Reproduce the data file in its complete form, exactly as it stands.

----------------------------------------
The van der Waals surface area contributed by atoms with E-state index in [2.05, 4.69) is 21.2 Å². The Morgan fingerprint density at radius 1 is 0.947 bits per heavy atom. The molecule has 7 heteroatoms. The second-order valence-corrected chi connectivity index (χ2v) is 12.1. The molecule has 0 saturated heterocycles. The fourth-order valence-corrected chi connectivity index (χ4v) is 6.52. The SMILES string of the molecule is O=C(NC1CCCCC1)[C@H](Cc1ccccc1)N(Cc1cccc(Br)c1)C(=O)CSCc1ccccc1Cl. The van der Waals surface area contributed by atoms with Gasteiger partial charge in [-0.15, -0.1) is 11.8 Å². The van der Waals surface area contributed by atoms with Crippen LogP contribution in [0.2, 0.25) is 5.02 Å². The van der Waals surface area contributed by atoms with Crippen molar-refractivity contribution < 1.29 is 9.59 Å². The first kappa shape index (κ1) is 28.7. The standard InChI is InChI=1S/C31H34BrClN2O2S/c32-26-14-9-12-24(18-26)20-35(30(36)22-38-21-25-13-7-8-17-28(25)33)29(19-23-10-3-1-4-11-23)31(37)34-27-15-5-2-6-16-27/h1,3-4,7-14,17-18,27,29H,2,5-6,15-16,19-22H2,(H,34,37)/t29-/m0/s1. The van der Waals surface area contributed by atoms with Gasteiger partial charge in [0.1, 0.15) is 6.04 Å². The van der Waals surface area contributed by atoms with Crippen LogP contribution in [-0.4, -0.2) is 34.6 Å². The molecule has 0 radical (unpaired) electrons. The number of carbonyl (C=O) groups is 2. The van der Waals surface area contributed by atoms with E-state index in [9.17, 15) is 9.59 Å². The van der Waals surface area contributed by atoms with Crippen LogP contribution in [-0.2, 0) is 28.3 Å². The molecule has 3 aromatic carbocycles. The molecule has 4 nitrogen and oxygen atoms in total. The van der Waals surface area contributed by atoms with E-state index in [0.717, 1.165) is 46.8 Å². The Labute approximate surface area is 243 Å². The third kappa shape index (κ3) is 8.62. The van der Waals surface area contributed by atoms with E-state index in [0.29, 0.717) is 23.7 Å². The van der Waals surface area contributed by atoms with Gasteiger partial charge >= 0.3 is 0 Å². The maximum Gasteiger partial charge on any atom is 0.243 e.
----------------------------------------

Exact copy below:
The van der Waals surface area contributed by atoms with E-state index in [2.05, 4.69) is 21.2 Å². The Morgan fingerprint density at radius 1 is 0.947 bits per heavy atom. The molecule has 7 heteroatoms. The second-order valence-corrected chi connectivity index (χ2v) is 12.1. The molecule has 0 saturated heterocycles. The fourth-order valence-corrected chi connectivity index (χ4v) is 6.52. The SMILES string of the molecule is O=C(NC1CCCCC1)[C@H](Cc1ccccc1)N(Cc1cccc(Br)c1)C(=O)CSCc1ccccc1Cl. The van der Waals surface area contributed by atoms with Gasteiger partial charge in [-0.15, -0.1) is 11.8 Å². The van der Waals surface area contributed by atoms with Crippen LogP contribution in [0.2, 0.25) is 5.02 Å². The van der Waals surface area contributed by atoms with Crippen molar-refractivity contribution < 1.29 is 9.59 Å². The first kappa shape index (κ1) is 28.7. The standard InChI is InChI=1S/C31H34BrClN2O2S/c32-26-14-9-12-24(18-26)20-35(30(36)22-38-21-25-13-7-8-17-28(25)33)29(19-23-10-3-1-4-11-23)31(37)34-27-15-5-2-6-16-27/h1,3-4,7-14,17-18,27,29H,2,5-6,15-16,19-22H2,(H,34,37)/t29-/m0/s1. The van der Waals surface area contributed by atoms with Gasteiger partial charge in [0.1, 0.15) is 6.04 Å². The van der Waals surface area contributed by atoms with Crippen LogP contribution in [-0.4, -0.2) is 34.6 Å². The molecule has 0 radical (unpaired) electrons. The number of carbonyl (C=O) groups is 2. The van der Waals surface area contributed by atoms with E-state index in [9.17, 15) is 9.59 Å². The van der Waals surface area contributed by atoms with Crippen LogP contribution in [-0.2, 0) is 28.3 Å². The molecule has 3 aromatic carbocycles. The molecule has 4 nitrogen and oxygen atoms in total. The van der Waals surface area contributed by atoms with E-state index in [0.717, 1.165) is 46.8 Å². The Labute approximate surface area is 243 Å². The third kappa shape index (κ3) is 8.62. The van der Waals surface area contributed by atoms with E-state index in [0.29, 0.717) is 23.7 Å². The van der Waals surface area contributed by atoms with Gasteiger partial charge >= 0.3 is 0 Å². The maximum Gasteiger partial charge on any atom is 0.243 e.